We’re hired to create fashion history

January 28th 2014.

Hollywood stylist Cher Coulter is busy ahead of award season (Picture: JewelMint)
If anyone knows how to make a star shine on the red carpet, it’s Cher Coulter.
It’s the reason Rosie Huntington-Whiteley called on her to work her magic in 2011 for the promotional tour of Transformers. Whatever was said about Huntington-Whiteley’s acting ability, there’s no doubt Coulter’s outfits put her in the spotlight.
Almost overnight she went from being a relatively unknown model into a style icon.
She is also long-time personal stylist to actress Kate Bosworth; has worked with the likes of reality star Nicole Richie and actress Sienna Miller and was the woman Elizabeth Olsen turned to when she made her big-screen debut in Martha Marcy May Marlene. It earned her a spot on The Hollywood Reporter’s most powerful stylists list.

Cher Coulter: ‘We added sleeves to Elizabeth Olsen’s Christian Dior dress at the 2012 Vanity Fair Oscars after-party to make it feel younger. It’s so fresh for a black dress.’ (Picture: Jon Kopaloff/FilmMagic)
‘We’re hired to create fashion moments; looks that will elevate the reputation and recognition of our clients and appeal to a wide audience,’ says Coulter, her British accent intact despite living in LA for the past decade. ‘We’re hired to create fashion history.’
As hyperbolic as that sounds, she has a point. The awards season shows she is preparing for are where emerging stars hope to blossom. ‘For promotional tours you have more time to tell a fashion story but with an award show you only have one chance to produce that wow factor,’ she says. ‘All the bells and whistles have to be present in that one look.’
It’s now as much about the fashion as it is about the films. Some may say the balance is currently tilted in favour of the former.
Take Jennifer Lawrence: that red Calvin Klein dress she wore to the 2011 Oscars got her noticed like never before. J-Law has gone on to bag a lucrative contract as the face of Dior and countless big roles.

Cher Coulter: ‘I loved working with Sienna Miller at the 70th Golden Globes last January. The Erdem dress fit her perfectly.’ (Picture: Jeff Vespa/WireImage)
Then there’s Lupita Nyong’o. Before she has even won an award for her multiple-nominated turn in 12 Years A Slave, hers is the name on everyone’s lips.
Since stepping out at the film’s LA premiere in that Miu Miu cockatoo print dress, she’s followed in Lawrence’s footsteps by bagging a major fashion campaign and graces the cover of the latest Dazed & Confused.
‘An endorsement from a well-known and respected designer or fashion house can translate into a long, lucrative career for an upcoming actress,’ Coulter says. ‘You put an unknown in Chanel and send her down the red carpet and people will take notice.’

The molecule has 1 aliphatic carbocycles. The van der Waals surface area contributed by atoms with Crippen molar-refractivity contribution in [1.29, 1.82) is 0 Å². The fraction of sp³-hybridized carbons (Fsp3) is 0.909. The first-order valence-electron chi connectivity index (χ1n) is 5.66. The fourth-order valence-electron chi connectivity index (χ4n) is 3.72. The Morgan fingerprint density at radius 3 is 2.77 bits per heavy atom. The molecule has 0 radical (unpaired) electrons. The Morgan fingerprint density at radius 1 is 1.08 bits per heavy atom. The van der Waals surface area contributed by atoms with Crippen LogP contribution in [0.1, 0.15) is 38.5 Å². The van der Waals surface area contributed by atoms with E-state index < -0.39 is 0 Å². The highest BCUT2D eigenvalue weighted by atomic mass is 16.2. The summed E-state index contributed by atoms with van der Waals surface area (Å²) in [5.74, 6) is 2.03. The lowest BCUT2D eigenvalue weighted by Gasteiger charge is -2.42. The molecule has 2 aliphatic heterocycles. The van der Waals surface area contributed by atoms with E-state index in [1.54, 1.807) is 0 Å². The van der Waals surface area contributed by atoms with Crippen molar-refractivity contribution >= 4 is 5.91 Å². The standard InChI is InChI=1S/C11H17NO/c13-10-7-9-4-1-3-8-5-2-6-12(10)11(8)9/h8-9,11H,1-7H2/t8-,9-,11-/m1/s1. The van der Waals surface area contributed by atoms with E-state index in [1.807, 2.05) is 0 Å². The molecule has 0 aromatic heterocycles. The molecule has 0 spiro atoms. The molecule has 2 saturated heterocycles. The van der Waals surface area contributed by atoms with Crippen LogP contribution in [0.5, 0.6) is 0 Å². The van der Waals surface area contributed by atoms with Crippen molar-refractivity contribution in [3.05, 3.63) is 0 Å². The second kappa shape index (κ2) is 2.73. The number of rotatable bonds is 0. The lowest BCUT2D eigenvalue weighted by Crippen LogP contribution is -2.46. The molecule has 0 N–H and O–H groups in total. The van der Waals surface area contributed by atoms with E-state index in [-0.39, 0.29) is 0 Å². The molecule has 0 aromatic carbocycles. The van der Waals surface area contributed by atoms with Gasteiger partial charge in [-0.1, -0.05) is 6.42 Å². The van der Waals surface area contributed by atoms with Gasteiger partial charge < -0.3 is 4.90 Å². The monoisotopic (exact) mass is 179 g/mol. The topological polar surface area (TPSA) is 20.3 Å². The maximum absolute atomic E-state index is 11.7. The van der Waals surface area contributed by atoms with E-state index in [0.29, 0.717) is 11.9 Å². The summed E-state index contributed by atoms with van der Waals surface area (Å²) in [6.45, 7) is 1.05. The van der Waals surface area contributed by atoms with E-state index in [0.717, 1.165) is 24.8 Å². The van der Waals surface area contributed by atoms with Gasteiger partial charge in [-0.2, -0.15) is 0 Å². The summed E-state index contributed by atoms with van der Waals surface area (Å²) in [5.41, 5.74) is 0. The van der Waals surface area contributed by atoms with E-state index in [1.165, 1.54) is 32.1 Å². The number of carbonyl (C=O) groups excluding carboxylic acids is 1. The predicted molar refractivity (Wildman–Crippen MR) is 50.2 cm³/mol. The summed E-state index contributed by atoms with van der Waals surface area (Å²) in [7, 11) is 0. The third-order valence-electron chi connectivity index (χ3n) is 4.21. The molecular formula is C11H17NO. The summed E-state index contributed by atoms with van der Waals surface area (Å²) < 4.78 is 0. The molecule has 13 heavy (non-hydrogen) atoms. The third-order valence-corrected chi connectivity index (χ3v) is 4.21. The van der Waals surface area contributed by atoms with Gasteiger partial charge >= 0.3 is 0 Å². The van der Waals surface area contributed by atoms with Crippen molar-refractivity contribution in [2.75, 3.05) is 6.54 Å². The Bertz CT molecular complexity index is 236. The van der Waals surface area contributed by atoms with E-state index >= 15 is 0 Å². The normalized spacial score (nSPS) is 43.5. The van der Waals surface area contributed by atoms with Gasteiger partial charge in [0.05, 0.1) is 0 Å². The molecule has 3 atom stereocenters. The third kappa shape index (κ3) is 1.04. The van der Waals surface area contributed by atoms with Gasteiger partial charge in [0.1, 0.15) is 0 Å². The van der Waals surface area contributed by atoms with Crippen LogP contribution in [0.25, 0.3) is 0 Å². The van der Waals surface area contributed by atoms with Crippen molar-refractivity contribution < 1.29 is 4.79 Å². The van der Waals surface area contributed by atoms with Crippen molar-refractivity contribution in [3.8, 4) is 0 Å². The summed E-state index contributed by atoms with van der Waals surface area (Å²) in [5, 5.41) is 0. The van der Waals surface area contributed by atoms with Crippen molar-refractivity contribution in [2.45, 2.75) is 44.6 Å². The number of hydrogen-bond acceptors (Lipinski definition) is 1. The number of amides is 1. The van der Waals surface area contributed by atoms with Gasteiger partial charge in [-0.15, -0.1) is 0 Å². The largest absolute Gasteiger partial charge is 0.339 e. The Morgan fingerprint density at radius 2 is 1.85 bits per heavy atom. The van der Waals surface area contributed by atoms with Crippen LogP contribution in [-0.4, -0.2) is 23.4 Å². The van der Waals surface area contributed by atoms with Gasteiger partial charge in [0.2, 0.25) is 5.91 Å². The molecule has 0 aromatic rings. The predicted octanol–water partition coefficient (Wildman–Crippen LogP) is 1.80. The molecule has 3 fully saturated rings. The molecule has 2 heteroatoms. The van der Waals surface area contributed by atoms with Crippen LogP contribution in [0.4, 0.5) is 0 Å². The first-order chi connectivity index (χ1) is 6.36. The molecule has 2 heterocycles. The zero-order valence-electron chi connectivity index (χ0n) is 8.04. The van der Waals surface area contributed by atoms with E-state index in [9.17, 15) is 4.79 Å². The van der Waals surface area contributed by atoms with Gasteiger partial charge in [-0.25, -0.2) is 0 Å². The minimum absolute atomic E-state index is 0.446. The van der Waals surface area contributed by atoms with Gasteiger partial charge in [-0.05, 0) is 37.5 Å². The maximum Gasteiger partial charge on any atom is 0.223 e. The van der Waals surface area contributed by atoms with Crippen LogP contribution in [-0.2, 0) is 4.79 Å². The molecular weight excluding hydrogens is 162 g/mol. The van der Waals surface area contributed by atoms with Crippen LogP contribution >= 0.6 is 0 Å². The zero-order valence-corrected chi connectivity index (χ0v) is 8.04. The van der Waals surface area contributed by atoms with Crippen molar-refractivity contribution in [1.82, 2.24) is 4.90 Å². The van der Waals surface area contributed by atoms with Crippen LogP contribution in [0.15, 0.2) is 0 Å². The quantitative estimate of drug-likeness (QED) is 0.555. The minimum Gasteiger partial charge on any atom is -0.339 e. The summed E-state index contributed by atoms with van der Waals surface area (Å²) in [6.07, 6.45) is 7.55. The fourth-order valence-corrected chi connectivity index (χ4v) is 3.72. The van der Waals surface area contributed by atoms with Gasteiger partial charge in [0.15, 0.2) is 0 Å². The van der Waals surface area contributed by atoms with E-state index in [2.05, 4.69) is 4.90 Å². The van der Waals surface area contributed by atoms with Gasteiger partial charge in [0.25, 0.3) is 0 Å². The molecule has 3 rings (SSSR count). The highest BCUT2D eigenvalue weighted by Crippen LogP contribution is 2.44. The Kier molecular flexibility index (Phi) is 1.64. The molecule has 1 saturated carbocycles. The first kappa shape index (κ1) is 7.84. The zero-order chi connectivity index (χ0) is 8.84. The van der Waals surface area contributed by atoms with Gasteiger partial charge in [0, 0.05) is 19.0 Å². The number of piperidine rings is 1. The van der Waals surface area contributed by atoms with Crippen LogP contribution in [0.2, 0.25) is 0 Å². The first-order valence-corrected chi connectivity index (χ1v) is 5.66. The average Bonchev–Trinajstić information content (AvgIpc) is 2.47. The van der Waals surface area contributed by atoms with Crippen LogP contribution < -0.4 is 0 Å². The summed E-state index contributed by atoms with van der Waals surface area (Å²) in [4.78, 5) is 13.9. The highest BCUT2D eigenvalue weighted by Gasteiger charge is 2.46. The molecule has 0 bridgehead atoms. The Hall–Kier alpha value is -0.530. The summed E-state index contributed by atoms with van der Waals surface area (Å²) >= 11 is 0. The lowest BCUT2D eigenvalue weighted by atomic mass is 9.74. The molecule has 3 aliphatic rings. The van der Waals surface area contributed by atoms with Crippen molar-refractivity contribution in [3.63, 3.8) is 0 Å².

Cher Coulter: ‘Rosie Huntington-Whiteley’s Saint Laurent at the 70th Golden Globes was so cool yet also classic. I was so into black for this event because I knew how many yellow mermaids we would see.’ (Picture: Jason Merritt/Getty Images)
Awards season is a big deal for fashion brands too, she says. With pictures guaranteed to be broadcast to hundreds of millions worldwide, there’s no better stage for a designer hoping to infiltrate the consciousness of the masses.
And it’s partly why Coulter dressed Huntington-Whiteley in Antonio Berardi, long loved by the fashion world but who, at the time, was relatively unknown, at the premiere of Transformers.
‘I believe that, in many ways, fashion and Hollywood have developed a uniquely mutualistic relationship,’ she says. ‘A certain piece on the right girl at the right time can create a new “It” item, colour or silhouette and even put unknown designers on the map.
‘A stylist is hired to act as the bridge between the two worlds: to liaise between Hollywood and fashion.’

Cher Coulter: ‘I was Kate Bosworth’s guest at the 2009 Vanity Fair Oscars after-party, so I got to see this Alexander McQueen dress illuminate the room. The hair and accessories brought it all together.’ (Picture: Gregg DeGuire/FilmMagic)

Competition for dresses is fierce. ‘It’s definitely a competitive time for stylists,’ she says. ‘There are only so many amazing gowns to go round.’
Even though designers present top stylists with unseen options, staying ahead of the rest can prove tough unless a celebrity has a great relationship with the brand. Many of the spring pieces have often already been worn, leaving a fight over couture gowns in time for the Oscars.
‘There used to be stories of stylists hoarding dresses but that really isn’t the case now,’ says Coulter.
Stresses aside, it’s always worth it in the end. ‘I still get excited,’ she enthuses. ‘Last year, I had some people over to my house to watch the Globes and we all started cheering when Sienna Miller was 
on screen.’

– Naomi Mdudu